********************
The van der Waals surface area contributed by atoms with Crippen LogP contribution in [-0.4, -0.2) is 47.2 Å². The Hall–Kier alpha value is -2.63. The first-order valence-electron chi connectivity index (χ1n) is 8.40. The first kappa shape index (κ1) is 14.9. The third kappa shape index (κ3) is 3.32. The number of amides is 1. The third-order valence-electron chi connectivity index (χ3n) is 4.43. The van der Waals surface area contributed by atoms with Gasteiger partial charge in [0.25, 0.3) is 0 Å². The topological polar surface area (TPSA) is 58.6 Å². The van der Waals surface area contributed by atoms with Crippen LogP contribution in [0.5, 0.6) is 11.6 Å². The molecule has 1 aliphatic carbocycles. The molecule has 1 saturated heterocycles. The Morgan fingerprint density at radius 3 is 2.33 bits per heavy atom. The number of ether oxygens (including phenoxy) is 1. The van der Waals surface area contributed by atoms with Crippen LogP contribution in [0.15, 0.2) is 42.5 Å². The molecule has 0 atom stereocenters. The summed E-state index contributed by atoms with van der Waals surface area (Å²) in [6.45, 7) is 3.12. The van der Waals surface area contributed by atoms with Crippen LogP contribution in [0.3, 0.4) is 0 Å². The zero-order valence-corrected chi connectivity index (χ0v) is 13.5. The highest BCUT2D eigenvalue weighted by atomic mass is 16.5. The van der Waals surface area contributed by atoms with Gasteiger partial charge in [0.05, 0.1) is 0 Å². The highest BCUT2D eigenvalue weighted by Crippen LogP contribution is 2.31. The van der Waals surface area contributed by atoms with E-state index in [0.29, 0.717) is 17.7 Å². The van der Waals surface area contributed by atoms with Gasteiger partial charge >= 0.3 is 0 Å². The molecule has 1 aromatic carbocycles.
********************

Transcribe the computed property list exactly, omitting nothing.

The van der Waals surface area contributed by atoms with Crippen LogP contribution in [-0.4, -0.2) is 47.2 Å². The Hall–Kier alpha value is -2.63. The first-order valence-electron chi connectivity index (χ1n) is 8.40. The first kappa shape index (κ1) is 14.9. The third kappa shape index (κ3) is 3.32. The number of amides is 1. The third-order valence-electron chi connectivity index (χ3n) is 4.43. The van der Waals surface area contributed by atoms with Gasteiger partial charge in [0.25, 0.3) is 0 Å². The topological polar surface area (TPSA) is 58.6 Å². The van der Waals surface area contributed by atoms with Crippen LogP contribution in [0.5, 0.6) is 11.6 Å². The molecule has 1 aliphatic carbocycles. The molecule has 1 saturated heterocycles. The Morgan fingerprint density at radius 3 is 2.33 bits per heavy atom. The number of ether oxygens (including phenoxy) is 1. The van der Waals surface area contributed by atoms with Crippen LogP contribution in [0.15, 0.2) is 42.5 Å². The molecule has 0 atom stereocenters. The summed E-state index contributed by atoms with van der Waals surface area (Å²) in [6.45, 7) is 3.12. The van der Waals surface area contributed by atoms with Crippen LogP contribution in [0.3, 0.4) is 0 Å². The zero-order valence-corrected chi connectivity index (χ0v) is 13.5. The highest BCUT2D eigenvalue weighted by atomic mass is 16.5. The van der Waals surface area contributed by atoms with Gasteiger partial charge in [0.05, 0.1) is 0 Å². The highest BCUT2D eigenvalue weighted by Crippen LogP contribution is 2.31. The van der Waals surface area contributed by atoms with E-state index in [0.29, 0.717) is 17.7 Å². The van der Waals surface area contributed by atoms with Gasteiger partial charge >= 0.3 is 0 Å². The molecule has 1 aromatic carbocycles.